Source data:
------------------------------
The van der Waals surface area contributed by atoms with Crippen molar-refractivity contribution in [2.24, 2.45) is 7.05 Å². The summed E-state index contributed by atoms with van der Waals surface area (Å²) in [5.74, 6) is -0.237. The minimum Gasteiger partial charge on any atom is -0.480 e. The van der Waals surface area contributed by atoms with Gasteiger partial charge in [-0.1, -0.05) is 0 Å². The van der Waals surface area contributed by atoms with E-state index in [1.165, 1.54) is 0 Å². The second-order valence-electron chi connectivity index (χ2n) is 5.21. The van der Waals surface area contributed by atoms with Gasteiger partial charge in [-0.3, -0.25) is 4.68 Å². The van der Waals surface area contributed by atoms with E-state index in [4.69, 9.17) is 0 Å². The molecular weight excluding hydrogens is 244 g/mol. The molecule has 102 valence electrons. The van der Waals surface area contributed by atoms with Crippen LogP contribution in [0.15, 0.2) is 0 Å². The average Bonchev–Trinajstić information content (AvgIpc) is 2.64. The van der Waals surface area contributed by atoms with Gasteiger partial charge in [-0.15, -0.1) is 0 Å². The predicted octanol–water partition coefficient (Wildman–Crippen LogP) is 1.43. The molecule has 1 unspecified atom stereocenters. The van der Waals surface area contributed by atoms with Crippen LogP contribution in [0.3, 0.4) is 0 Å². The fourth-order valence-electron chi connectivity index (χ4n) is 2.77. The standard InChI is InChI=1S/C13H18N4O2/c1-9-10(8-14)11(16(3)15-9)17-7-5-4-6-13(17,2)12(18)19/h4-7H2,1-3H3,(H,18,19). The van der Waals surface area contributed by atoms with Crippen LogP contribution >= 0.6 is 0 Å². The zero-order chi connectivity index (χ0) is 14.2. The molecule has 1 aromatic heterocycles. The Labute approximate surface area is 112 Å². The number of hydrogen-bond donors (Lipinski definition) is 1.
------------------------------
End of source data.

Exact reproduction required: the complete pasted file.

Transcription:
The van der Waals surface area contributed by atoms with Crippen molar-refractivity contribution in [2.24, 2.45) is 7.05 Å². The summed E-state index contributed by atoms with van der Waals surface area (Å²) in [5.74, 6) is -0.237. The minimum Gasteiger partial charge on any atom is -0.480 e. The van der Waals surface area contributed by atoms with Gasteiger partial charge in [-0.1, -0.05) is 0 Å². The van der Waals surface area contributed by atoms with E-state index in [1.165, 1.54) is 0 Å². The second-order valence-electron chi connectivity index (χ2n) is 5.21. The van der Waals surface area contributed by atoms with Gasteiger partial charge in [-0.3, -0.25) is 4.68 Å². The van der Waals surface area contributed by atoms with E-state index in [4.69, 9.17) is 0 Å². The molecular weight excluding hydrogens is 244 g/mol. The molecule has 102 valence electrons. The van der Waals surface area contributed by atoms with Crippen LogP contribution in [0.15, 0.2) is 0 Å². The average Bonchev–Trinajstić information content (AvgIpc) is 2.64. The van der Waals surface area contributed by atoms with Gasteiger partial charge in [-0.15, -0.1) is 0 Å². The predicted octanol–water partition coefficient (Wildman–Crippen LogP) is 1.43. The molecule has 1 unspecified atom stereocenters. The van der Waals surface area contributed by atoms with Crippen LogP contribution in [0.3, 0.4) is 0 Å². The fourth-order valence-electron chi connectivity index (χ4n) is 2.77. The standard InChI is InChI=1S/C13H18N4O2/c1-9-10(8-14)11(16(3)15-9)17-7-5-4-6-13(17,2)12(18)19/h4-7H2,1-3H3,(H,18,19). The van der Waals surface area contributed by atoms with Crippen LogP contribution >= 0.6 is 0 Å². The zero-order chi connectivity index (χ0) is 14.2. The molecule has 1 aromatic heterocycles. The Labute approximate surface area is 112 Å². The number of hydrogen-bond donors (Lipinski definition) is 1.